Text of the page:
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Beaufort is a military outpost in southern Lebanon occupied by
the Israeli army. Taken by accident in an Israeli raid in 1980,
this desolate piece of high ground could be described as the first
target among military outposts for its long and violent

Beaufort is held by a small unit that fervently believes that the
Israeli occupation of southern Lebanon saves lives --- that without
their work, Hezbollah would easily infiltrate Israel and begin the
mass murder of the Israelis along the border, whom they view as an
occupying force. Their job is made more difficult by the arbitrary
nature of Hezbollah’s attacks. Sometimes they fire missiles,
sometimes they have a sharpshooter, sometimes the local populace
collaborates, and sometimes nothing happens for weeks, even months
on end.

These men live under constant, excruciating pressure, and their
story is told by their team commander, 21-year-old Liraz
“Erez” Liberti, a career soldier if only because
assimilating into a non-Beaufort world becomes too difficult after
he has spent so much time there.

Erez’s job is to ensure that his men do exactly what
they’re told, no matter how absurd or contradictory their
orders are. He enforces discipline through arduous physical
training, fear and sleep deprivation, but his men love him, maybe
because he knows them so well and is as big a troublemaker as any
of them. Erez does love his men, even when he can’t stop
swearing at them. He loves them more than anyone he knows on the
outside, including his brother, an Israeli army veteran, and his
girlfriend Lilah, to whom he writes letters he will never

The whole purpose of military life is to instill sameness, to
destroy individual identity for the group to work together, which
makes the ease with which Ron Leshem renders his characters very
impressive. You know who has the dirtiest mouth, who comes from
money, who no longer celebrates Jewish rituals and whose unrequited
love for a schoolgirl drags on for a year. You see them withstand
pressure, and you see them crack. For if daily life at Beaufort is
nearly impossible, Israel’s seemingly arbitrary decision to
close it down takes the pressure to a whole new level.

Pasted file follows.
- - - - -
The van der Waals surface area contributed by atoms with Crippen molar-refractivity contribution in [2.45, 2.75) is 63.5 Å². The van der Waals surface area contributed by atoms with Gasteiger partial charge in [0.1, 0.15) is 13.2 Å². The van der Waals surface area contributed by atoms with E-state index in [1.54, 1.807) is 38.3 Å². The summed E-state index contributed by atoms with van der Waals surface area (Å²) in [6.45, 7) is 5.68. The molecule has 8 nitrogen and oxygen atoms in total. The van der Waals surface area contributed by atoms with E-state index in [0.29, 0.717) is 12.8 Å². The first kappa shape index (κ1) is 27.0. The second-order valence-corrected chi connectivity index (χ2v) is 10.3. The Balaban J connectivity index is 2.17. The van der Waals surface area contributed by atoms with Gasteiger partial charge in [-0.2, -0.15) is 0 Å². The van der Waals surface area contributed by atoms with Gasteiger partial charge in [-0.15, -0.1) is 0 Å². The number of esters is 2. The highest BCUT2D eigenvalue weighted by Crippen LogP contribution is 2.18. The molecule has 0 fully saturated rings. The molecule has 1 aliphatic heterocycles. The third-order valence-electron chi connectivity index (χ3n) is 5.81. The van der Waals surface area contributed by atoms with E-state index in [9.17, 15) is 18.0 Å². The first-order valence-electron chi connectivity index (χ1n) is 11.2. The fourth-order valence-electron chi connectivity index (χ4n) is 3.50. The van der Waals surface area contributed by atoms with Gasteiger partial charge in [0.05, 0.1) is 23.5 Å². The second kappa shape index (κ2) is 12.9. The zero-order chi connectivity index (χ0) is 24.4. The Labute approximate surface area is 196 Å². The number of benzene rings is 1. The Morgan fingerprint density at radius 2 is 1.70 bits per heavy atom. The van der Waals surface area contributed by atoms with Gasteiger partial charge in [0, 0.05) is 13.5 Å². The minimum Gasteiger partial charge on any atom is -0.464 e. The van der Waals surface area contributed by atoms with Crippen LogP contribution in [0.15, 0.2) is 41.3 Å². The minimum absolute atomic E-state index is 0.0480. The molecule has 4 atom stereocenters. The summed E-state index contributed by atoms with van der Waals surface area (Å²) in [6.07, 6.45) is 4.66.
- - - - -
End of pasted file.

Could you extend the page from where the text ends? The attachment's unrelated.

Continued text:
What do you do when you can’t find your friend’s head?
The author is not shy about providing details of horrific injuries,
how missiles come out of nowhere at random and there is no possible
escape. As Israel prepares to abandon Beaufort, the forces of
Hezbollah do everything they can to ensure that Beaufort’s
closure will be remembered as a bloody retreat. Meanwhile, Erez
asks himself what the point of Beaufort was in the first place and
thinks of everyone who would still be alive if Israel had come to
this decision a year earlier.

Surprisingly, Ron Leshem himself did not serve in the Israeli army.
A journalist and television producer, he is appropriately modest
about his inexperience compared to the men who inspired his novel,
but it feels very, very real. This is a classic war story, with all
the traditional elements of heroism, danger and black humor, but
the reader never loses sight of the futility of the war itself.
BEAUFORT is wildly popular in Israel. This English translation of
the Hebrew original is available to Americans interested in reading
the book that inspired the Academy Award-nominated movie or who are
coming to this incredible story for the first time.

Reviewed by Colleen Quinn on January 13, 2011

by Ron Leshem

  • Publication Date: December 26, 2007
  • Genres: Fiction
  • Hardcover: 368 pages
  • Publisher: Delacorte Press
  • ISBN-10: 0553806823
  • ISBN-13: 9780553806823